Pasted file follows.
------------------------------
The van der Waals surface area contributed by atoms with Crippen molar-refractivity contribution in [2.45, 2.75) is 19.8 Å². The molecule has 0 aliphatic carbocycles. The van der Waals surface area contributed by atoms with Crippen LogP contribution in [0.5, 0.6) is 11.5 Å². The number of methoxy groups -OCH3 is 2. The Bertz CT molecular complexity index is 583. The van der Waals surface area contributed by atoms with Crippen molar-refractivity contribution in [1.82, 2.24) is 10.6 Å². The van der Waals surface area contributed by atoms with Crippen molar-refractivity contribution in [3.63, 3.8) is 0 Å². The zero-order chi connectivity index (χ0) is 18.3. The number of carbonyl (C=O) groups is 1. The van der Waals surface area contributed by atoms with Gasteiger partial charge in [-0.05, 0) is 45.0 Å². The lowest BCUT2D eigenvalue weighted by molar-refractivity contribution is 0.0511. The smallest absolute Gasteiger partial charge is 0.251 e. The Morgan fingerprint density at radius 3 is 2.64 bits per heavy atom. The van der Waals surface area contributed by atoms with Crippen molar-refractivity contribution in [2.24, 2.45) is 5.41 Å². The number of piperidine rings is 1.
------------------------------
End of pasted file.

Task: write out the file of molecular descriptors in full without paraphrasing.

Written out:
The van der Waals surface area contributed by atoms with Crippen molar-refractivity contribution in [2.45, 2.75) is 19.8 Å². The molecule has 0 aliphatic carbocycles. The van der Waals surface area contributed by atoms with Crippen LogP contribution in [0.5, 0.6) is 11.5 Å². The number of methoxy groups -OCH3 is 2. The Bertz CT molecular complexity index is 583. The van der Waals surface area contributed by atoms with Crippen molar-refractivity contribution in [1.82, 2.24) is 10.6 Å². The van der Waals surface area contributed by atoms with Crippen molar-refractivity contribution in [3.63, 3.8) is 0 Å². The zero-order chi connectivity index (χ0) is 18.3. The number of carbonyl (C=O) groups is 1. The van der Waals surface area contributed by atoms with Gasteiger partial charge in [-0.05, 0) is 45.0 Å². The lowest BCUT2D eigenvalue weighted by molar-refractivity contribution is 0.0511. The smallest absolute Gasteiger partial charge is 0.251 e. The Morgan fingerprint density at radius 3 is 2.64 bits per heavy atom. The van der Waals surface area contributed by atoms with Crippen molar-refractivity contribution in [2.24, 2.45) is 5.41 Å². The number of piperidine rings is 1.